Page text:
Friday, July 10, 2009
It's fun and amusing, knowing what we classic Who fans know, to go back and watch The Web of Fear, Part Three, and hear the warm, dulcet tones of Nicholas Courtney as Colonel Lethbridge-Stewart. So much more to come from him in the years (and decades) to follow. He actually enters this story rather mysteriously, his own platoon having been killed off by the Yeti, more or less taking The Doctor prisoner before taking command of the makeshift army base in the Underground.
Yes, The Doctor! Remember him? After a superb opening episode to this story, things rather grind to a halt in Episode Two as everyone is trying to find The Doctor, who is apparently either lost in the Underground somewhere, or bits of him are scattered around the place after being blown up in an explosion. I've spoken before about how taking The Doctor out of the action for a week to necessitate the lead actor's vacation. William Hartnell was older and, thus, never entered into the action as much as his later incarnations, so his absence could be more easily explained as his male companions would usually pick up the slack. While Patrick Troughton's Doctor can be devious and mischievous and manipulate things behind the scenes, he also has more scenes and stories where he is front and centre in the action than his predecessor.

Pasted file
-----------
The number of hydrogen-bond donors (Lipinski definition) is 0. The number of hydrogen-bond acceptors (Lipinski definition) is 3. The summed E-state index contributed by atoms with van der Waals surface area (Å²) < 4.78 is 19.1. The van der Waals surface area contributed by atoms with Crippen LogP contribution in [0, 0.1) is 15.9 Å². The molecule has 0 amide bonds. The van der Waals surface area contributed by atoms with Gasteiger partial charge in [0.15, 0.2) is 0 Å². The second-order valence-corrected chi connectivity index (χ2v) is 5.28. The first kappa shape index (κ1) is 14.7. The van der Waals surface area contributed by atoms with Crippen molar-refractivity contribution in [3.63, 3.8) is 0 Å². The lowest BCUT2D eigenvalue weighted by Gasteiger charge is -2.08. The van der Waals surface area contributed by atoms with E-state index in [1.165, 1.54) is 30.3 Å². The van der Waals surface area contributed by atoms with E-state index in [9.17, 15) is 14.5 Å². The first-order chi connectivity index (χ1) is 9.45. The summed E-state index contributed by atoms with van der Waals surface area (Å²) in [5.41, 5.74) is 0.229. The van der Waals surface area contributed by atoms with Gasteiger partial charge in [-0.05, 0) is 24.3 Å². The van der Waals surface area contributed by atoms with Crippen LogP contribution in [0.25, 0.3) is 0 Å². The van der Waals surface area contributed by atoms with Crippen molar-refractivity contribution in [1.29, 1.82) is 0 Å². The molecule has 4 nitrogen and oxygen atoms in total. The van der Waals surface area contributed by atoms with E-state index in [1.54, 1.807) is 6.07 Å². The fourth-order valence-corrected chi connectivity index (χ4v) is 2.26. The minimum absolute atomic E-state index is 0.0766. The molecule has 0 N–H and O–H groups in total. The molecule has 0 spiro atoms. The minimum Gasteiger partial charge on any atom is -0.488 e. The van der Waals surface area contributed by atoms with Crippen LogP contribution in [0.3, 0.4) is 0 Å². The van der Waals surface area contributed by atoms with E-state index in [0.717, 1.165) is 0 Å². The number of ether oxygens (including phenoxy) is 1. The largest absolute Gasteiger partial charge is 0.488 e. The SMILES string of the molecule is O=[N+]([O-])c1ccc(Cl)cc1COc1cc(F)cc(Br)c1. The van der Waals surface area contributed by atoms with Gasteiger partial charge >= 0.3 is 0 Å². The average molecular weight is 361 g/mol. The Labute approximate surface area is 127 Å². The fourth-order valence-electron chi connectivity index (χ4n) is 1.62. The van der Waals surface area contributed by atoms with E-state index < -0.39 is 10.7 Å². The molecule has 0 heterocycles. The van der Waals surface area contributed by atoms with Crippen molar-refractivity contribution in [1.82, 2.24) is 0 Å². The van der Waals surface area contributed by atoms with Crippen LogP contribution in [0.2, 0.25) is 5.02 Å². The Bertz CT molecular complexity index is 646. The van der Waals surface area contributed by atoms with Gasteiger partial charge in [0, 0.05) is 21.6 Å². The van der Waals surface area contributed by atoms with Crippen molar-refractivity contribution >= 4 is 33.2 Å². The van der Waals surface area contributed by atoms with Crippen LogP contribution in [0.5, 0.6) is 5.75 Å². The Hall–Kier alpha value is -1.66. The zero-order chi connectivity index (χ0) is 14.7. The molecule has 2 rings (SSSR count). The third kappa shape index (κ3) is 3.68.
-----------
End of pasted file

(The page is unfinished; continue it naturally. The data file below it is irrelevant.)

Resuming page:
So it's good to have him back in this episode, but it almost feels like Episode One all over again, as now The Doctor is finally involved directly in the London Underground operation, and the army finally has a proper leader in Lethbridge-Stewart. A new character, Evans, a cowardly Welshman who only aspires to maintain his career as a driver, and to maintain his own existence at the expense of those around him, makes his debut. Funny how Doctor Who's opinion of the Welsh would change as the years go by...
Posted by Steven at 10:20 AM